We are excited to offer two regional variations of a traditional French cake, the Galette des Rois (King Cake) and the Brioche des Rois to celebrate the new year with friends and family. The fèves (charm) and paper crowns are made in France.
8″ size serving 8-10 people – $26.25
Each Galette and Brioche des Rois has a hidden fève (charm) inside, and are provided with a crown to reward the Queen or the King.
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Learn more about the King Cake
A very French tradition
The Galette des Rois, or King Cake, is shared at Epiphany on January 6th – the 12thday of Christmas. Celebrating the visit of the Three Wise Men in Bethlehem to baby Jesus, the Galette des Rois have been served up since the 14th Century.
A fève (lucky charm) is hidden in the cake. The lucky one who gets it in their slice is crowned king or queen and wears the golden paper crown. Nowadays, the Galette des Rois are eaten throughout the month of January to celebrate the new year.
Galette vs Brioche in France
While the traditional Galette des Rois is eaten in each region in France, the South of France is fond of the Brioche des Rois. Pastry and bakery Chefs from the South of France want to use ingredients that are produced locally, like orange blossom and candied fruits.
Also, to create the pâte feuilletée, butter must be hard. In the South the weather is warmer, that is why they produce a brioche (bun). The ring shape of the Brioche des Rois is influenced by Spanish and Portuguese desserts that are very similar.
Bolor Rei in Portugal
This cake also has a ring shape representing the crown of kings. Candied fruits and raisins are present inside and outside the Bolor Rei. A fève is also hidden in the cake.
Roscón de Reyes in Spain
The Spanish King Cake is similar to the Portuguese one – a ring-shaped bun with candied fruits and a hidden fève. Sometimes there is a filling of cream or chocolate.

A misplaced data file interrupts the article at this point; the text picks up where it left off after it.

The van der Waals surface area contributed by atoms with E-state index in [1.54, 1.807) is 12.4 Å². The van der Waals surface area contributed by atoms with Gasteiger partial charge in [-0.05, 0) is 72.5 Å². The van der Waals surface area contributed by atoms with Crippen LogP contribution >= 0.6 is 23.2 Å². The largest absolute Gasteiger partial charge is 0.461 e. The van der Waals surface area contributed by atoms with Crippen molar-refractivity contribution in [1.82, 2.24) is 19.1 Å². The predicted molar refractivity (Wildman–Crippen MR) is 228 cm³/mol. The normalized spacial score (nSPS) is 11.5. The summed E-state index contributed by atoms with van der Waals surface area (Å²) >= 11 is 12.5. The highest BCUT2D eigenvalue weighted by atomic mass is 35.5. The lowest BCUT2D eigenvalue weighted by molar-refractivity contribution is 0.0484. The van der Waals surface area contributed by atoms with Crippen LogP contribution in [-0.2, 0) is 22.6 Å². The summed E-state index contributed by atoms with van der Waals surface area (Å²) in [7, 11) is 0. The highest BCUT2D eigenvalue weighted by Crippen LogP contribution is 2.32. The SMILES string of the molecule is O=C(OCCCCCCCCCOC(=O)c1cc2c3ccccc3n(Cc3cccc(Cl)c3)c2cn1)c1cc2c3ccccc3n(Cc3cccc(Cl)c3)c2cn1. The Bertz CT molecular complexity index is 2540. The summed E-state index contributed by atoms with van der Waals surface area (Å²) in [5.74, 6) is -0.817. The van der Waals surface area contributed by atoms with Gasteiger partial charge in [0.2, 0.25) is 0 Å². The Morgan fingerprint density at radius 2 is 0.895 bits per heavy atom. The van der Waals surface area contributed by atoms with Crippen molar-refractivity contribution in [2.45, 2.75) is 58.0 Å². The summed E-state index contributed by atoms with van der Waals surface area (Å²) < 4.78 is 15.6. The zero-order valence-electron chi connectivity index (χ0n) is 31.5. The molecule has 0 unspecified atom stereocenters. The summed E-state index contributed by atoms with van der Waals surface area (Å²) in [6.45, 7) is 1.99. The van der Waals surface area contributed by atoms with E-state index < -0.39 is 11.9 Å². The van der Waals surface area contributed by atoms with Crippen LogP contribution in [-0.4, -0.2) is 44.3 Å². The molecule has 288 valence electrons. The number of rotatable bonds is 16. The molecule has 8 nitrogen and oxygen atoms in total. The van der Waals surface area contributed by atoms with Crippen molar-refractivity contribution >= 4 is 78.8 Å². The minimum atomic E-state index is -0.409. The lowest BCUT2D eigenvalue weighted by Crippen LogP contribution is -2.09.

Each year a French baker is selected to create an enormous Galette des Rois, 1,2m (3.94 ft) diameter for the French President. However, this huge Galette doesn’t have a fève since “it wouldn’t be appropriate to crown a king in the presidential palace.”
Planning to escape to Paris this January?
It’s a great time to escape to Paris and start off the New Year right!
European Pastry Cup 2020 – January 12 & 13, 2020
For the first time, the European Pastry Cup will be held in Paris. The 8 best teams across Europe will be competing to win their tickets for the World Finals in 2021 in Lyon, France.
Harness Racing World Championship, Grand Prix d’Amérique – January 26, 2020
The race was created in 1920 and is the most important trotting race. It takes place at the historic racing track in Vincennes, on the East side of Paris and gathers 40,000 spectators.
Paris Fashion Week – January 15 to 24, 2020
Each year, the biggest names in fashion are gathered in Paris to discover the new trends for men (January 15 to 20) and haute couture (January 21 to 24).
International Automobile Festival – January 29 to February 2, 2020
Do you like cakes but also cars? This annual event might be for you. This is one of the biggest exhibitions for concept and exceptional cars.